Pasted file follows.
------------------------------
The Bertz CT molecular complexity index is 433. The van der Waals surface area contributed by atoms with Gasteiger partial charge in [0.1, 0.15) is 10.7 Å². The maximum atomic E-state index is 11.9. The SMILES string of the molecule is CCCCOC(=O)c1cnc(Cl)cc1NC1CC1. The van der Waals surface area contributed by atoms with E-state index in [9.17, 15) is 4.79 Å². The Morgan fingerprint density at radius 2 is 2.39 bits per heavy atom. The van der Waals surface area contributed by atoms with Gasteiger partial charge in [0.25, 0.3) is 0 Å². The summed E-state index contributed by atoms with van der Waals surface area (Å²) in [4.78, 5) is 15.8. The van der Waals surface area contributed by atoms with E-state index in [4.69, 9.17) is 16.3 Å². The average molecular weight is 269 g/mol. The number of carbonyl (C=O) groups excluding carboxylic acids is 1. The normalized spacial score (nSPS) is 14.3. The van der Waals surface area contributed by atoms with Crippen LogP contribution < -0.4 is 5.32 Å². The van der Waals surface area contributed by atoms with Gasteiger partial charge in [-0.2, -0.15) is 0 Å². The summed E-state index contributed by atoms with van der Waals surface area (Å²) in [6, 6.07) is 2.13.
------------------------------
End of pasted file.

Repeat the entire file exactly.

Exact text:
The Bertz CT molecular complexity index is 433. The van der Waals surface area contributed by atoms with Gasteiger partial charge in [0.1, 0.15) is 10.7 Å². The maximum atomic E-state index is 11.9. The SMILES string of the molecule is CCCCOC(=O)c1cnc(Cl)cc1NC1CC1. The van der Waals surface area contributed by atoms with E-state index in [9.17, 15) is 4.79 Å². The Morgan fingerprint density at radius 2 is 2.39 bits per heavy atom. The van der Waals surface area contributed by atoms with Gasteiger partial charge in [0.25, 0.3) is 0 Å². The summed E-state index contributed by atoms with van der Waals surface area (Å²) in [4.78, 5) is 15.8. The van der Waals surface area contributed by atoms with E-state index in [4.69, 9.17) is 16.3 Å². The average molecular weight is 269 g/mol. The number of carbonyl (C=O) groups excluding carboxylic acids is 1. The normalized spacial score (nSPS) is 14.3. The van der Waals surface area contributed by atoms with Crippen LogP contribution < -0.4 is 5.32 Å². The van der Waals surface area contributed by atoms with Gasteiger partial charge in [-0.2, -0.15) is 0 Å². The summed E-state index contributed by atoms with van der Waals surface area (Å²) in [6, 6.07) is 2.13.